• Sixth Form Educate Magazine

Stick or switch?

By Ellie Adshead

It is the start of a New Year and for some, a time for important decision making. Year 11 students will soon be choosing whether to move on to sixth form, attend college, begin an apprenticeship or take a different route. Whichever direction they choose, the support and guidance they receive at this time is crucial as it will give them the confidence to go on and achieve their goals and pave their own career path.

According to the Department for Education, in the UK 429,364 students completed their 16-18 studies in 2017.

For many students, they’ll look to their parents for help and reassurance, and so we’ve spoken to some of the North West’s renowned schools, sixth forms and colleges to find out what parents can do during this time.

Where do they want to be?

Asking a 15 or 16 year old where they want to be in five years’ time is a difficult question but worth putting to them as it encourages them to think seriously about their future.

Ian Parry, principal of Liverpool Life Sciences UTC says: “It is so important as a parent to have these conversations with your children about their future. […] They won’t know for sure that they want to be a nurse until they’ve actually spent time training in a hospital. Likewise, most people aren’t clear on what it means to work in science or engineering until they get to do it.”

With a wealth of careers advice at our fingertips, the internet is a great place to start.

Catherine Benbow, head of sixth form at Rainford High, advises: “There are some great websites out there to help with research and facilitate meaningful conversations, for example, www.sacu-student.com, www.unifrog.org, and www.icould.com. Many of these websites will begin discussions about career plans and allow young people to work backwards to ensure they are choosing the right Level 3 courses for their chosen pathway.”

What to study?

Choosing which subjects to study is another big decision they will have to make. For example, taking certain subjects such as English, maths and the sciences will open up more university course options, should they choose this route.

Stephen Brierley, principal of St Margaret’s Church of England Academy, suggests: “It is worth spending some time thinking about what subjects you want to do and at what level – talking it through with other people helps. If you know what job you want to do in the future, that will obviously influence what subjects you choose post-16.”

He continues: “But it’s also worth asking what subjects you’re good at, what subjects you enjoy, maybe what subjects go together too. Choosing your subject(s) is probably the most important step of the whole process: get it wrong and you could either end up frustrated, or unhappy, or having to repeat a year – or possibly all three! If you’re worried about getting it right, professional careers advisors can help: ask your school for an interview.”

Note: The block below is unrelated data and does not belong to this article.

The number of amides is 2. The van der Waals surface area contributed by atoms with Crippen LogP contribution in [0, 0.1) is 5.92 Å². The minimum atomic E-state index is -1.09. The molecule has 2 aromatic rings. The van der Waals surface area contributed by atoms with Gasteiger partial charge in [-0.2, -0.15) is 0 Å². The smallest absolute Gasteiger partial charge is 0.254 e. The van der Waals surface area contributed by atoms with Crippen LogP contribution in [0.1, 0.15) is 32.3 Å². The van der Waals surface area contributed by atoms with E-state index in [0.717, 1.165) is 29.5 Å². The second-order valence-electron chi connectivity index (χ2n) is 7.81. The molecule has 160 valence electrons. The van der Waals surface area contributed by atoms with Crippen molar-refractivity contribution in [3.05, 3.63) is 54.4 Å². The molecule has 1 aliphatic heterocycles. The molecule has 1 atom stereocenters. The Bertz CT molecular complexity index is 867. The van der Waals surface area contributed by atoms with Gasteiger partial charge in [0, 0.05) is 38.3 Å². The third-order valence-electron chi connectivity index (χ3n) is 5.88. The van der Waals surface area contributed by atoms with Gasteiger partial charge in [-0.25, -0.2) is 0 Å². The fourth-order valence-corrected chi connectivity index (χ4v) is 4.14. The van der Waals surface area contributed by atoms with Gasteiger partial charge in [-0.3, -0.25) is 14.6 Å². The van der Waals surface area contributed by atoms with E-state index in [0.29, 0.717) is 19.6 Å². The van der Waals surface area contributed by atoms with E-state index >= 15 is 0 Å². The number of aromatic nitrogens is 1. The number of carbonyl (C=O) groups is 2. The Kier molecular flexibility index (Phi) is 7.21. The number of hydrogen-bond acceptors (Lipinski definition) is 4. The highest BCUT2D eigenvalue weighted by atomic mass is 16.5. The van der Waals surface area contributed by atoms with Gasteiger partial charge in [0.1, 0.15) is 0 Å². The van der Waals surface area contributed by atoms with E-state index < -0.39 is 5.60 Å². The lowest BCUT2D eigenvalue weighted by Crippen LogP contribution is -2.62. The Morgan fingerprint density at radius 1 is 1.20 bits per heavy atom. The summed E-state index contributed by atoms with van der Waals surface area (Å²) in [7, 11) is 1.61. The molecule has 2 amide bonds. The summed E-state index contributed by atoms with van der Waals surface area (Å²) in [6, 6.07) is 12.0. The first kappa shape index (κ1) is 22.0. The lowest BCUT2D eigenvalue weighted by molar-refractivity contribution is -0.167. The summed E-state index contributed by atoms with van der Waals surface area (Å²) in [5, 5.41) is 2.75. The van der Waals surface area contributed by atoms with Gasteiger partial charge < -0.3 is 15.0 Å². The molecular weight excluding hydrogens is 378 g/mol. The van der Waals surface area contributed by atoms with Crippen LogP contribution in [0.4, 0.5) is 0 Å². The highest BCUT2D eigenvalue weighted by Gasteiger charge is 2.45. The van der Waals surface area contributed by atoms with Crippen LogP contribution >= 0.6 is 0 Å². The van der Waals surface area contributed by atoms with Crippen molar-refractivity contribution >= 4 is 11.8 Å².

Jacqui Lawson, assistant head of school at All Saints Sixth Form College, says: “Have a look at the provision offered in different sixth forms and colleges, for example subjects offered, option blocks and entry criteria for different subjects.”

Principal of Winstanley College, Louise Tipping, says: “Alternatively, they could try something new. There are so many subjects to choose from, including many that are not usually available at high school such as psychology, business, film studies or politics.”

Sixth form or a college?

Many schools have their own sixth forms and offer courses which tend to follow on from their GCSEs studies. Alternatively, of course, there is the option of moving on to a sixth-form college or a Further Education (FE) College which provide a wider range of courses at different levels.

Staying on at their current school’s sixth form means there won’t be too much change to adjust to, plus they will already know a lot of their teachers and other students. Classes will often be smaller, meaning that the teaching groups will be more focused.

Catherine Benbow commented: “Everyone is different in what attracts them to a place to study. A small, supportive community where classes are kept small, can be where individuals flourish.”

Unlike choosing a primary or secondary school, the geographical boundaries amongst sixth forms and colleges almost disappear. Many provide excellent transport services which reach wider areas, meaning that they are more accessible for students – so try not to rule out establishments that seem too far away.

Whilst moving to a sixth form or college may seem a little daunting, reassure them that in order to study their chosen subjects or pursue their career route, they are doing the right thing.